Leadership Series – Defining Leadership & Community

While most are content to assign the title of leader and bestow leadership accolades to those who have achieved success in a specific field or vocation in life, I personally believe that true leaders are not specific to a genre. I believe that leaders are naturally imbued with specific talents or gifts, including insight that allows them to not only benefit a particular area of focus, but instead to benefit humanity at large.



There are several key things that I personally feel are inherent in good leaders. Most will agree that above average intellect is a key factor. I believe intelligence is of importance when tempered with a healthy dose of wisdom. Wisdom is the ability to reason and think (intelligently) in a broader sense. Generally referred to as “common sense”, it is invariably not close to being common. I believe intelligence without wisdom is self-serving. I feel that wisdom combined with intelligence is what motivated Martin Luther King Jr. to march in Selma, instead of in his own backyard of Georgia. The same wisdom is what led Gandhi to create a movement dedicated to non-violence.

I understand that for many who hear the word leader, they are content to ascribe this title to individuals of distinction within a particular industry or from a specific geographic region. As an African American woman, I cannot so easily bestow such a title.

The African American community in the United States is beset on all sides with the ills of poverty, high incarceration rates for black males, high incidence of single parent households, high unemployment and lack of access to quality education. So for me, I cannot in good conscience bestow that title or celebrate “Leaders” who are not somehow connected to my community in some way. The connection resonates whether they have transcended the hurdles and pitfalls that this community has to face on a daily basis. It resonates because there is a silent “knowing” that only one who has been here and “done that”, would be able to understand.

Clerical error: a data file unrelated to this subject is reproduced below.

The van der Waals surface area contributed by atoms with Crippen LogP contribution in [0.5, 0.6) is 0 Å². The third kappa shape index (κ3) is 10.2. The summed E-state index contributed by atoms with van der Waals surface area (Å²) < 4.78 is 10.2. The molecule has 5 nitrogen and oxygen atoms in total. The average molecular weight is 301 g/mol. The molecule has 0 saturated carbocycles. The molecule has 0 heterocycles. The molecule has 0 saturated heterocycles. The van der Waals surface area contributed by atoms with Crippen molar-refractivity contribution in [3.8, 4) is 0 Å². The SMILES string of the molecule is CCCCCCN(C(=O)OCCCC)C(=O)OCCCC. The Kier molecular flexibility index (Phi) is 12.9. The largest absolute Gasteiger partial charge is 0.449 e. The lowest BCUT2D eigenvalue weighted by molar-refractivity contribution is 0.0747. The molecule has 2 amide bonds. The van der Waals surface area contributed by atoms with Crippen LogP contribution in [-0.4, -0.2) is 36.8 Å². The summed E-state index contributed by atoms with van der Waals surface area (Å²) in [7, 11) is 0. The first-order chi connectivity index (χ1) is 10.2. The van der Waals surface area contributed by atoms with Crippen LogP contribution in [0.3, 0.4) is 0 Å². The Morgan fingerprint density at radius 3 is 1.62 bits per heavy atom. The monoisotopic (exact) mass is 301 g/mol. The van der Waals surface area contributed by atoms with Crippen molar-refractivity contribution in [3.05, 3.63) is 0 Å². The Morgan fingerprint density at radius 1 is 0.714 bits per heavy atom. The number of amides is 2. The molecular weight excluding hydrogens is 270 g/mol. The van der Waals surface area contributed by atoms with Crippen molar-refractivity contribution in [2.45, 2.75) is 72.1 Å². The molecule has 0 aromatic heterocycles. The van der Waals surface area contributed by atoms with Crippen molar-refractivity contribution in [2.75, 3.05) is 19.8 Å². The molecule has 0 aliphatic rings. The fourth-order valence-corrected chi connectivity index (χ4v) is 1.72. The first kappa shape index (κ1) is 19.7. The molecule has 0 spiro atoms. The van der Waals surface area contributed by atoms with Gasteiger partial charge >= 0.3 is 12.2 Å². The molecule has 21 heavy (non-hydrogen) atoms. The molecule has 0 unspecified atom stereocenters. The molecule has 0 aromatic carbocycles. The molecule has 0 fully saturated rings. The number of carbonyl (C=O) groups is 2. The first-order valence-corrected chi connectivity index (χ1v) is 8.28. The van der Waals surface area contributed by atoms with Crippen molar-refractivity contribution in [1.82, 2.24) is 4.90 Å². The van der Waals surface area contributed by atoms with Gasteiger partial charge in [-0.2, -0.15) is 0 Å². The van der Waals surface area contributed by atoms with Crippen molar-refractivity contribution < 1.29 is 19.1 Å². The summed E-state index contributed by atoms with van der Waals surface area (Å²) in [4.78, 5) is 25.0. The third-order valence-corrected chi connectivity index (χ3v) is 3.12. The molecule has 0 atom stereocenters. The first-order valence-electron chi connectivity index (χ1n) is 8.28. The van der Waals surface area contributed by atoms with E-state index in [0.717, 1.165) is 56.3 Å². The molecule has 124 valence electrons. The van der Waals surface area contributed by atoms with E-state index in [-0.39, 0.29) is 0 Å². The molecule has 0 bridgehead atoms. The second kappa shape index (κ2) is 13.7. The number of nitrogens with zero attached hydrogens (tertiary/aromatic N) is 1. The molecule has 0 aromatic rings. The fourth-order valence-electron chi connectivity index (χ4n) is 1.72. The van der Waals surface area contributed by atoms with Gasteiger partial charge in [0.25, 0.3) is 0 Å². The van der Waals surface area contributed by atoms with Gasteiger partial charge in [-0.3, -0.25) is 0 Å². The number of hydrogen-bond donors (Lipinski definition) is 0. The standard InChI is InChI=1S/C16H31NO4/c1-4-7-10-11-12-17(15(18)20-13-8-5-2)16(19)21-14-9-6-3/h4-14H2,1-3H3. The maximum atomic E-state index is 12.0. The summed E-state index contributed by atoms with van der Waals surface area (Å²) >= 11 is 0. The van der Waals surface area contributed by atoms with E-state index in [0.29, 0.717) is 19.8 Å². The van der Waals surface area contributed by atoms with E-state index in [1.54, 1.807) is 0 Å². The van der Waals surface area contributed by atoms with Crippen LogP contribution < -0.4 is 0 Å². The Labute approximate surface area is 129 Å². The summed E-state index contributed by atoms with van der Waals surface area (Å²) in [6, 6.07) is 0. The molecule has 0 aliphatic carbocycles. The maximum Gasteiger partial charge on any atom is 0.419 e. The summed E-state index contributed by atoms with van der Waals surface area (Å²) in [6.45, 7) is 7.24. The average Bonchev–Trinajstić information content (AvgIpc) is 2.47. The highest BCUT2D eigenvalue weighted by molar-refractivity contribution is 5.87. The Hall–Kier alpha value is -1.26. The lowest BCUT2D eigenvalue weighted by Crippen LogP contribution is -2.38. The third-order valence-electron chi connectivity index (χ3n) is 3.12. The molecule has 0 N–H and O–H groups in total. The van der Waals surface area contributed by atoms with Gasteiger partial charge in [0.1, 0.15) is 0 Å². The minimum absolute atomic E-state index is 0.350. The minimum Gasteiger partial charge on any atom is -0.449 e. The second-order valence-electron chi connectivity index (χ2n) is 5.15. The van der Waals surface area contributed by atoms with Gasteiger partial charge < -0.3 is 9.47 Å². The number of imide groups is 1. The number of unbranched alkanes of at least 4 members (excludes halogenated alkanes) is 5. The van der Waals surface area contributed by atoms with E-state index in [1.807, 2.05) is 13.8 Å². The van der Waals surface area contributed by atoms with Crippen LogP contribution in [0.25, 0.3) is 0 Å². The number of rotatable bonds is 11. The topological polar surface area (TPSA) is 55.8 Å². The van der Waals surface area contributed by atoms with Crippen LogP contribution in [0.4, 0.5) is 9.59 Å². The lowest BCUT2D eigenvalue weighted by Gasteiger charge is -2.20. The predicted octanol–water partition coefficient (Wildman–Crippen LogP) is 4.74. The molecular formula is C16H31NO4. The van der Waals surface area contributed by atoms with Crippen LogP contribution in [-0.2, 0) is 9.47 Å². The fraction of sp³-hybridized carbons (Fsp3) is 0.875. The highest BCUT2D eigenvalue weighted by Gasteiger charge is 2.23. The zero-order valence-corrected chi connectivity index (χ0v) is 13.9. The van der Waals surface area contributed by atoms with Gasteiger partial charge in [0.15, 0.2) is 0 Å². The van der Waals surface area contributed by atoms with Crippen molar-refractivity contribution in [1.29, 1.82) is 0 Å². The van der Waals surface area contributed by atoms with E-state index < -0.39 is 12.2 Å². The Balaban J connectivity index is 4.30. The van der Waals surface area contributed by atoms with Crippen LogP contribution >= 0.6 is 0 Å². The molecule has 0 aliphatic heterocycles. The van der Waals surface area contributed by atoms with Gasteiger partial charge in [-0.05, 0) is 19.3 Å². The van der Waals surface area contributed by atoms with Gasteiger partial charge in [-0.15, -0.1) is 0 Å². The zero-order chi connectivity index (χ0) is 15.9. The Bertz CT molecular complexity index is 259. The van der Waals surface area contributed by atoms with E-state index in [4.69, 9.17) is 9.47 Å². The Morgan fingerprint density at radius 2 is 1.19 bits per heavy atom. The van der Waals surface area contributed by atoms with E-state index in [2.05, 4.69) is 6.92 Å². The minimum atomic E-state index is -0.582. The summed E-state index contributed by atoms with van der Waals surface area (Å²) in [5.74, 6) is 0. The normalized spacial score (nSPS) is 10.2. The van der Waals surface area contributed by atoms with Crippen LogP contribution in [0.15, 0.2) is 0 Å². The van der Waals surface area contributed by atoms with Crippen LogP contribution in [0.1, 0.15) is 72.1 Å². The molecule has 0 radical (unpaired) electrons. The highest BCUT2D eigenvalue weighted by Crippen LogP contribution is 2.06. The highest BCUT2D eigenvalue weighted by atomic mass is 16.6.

Consequently, there is a measure of respect that is reserved and fused into the title of leader for me. For those who have seen some of what I have seen and who have lived as I have: those who not only made it but who are actively engaged in ways to help others make it as well. That, to me is what a leader is.

The word “Leader” carries so much more significance to me than the various categories and connotations commonly assigned to it. If endowed by one’s creator with a superior skill or gift above and beyond that of others, why then should it be limited to the benefit of oneself?  If one is granted such a superior ability especially in this world, where there are so many people and places that have “need” – true leaders see beyond the betterment of self and feel the need on various levels to help others “do better”.


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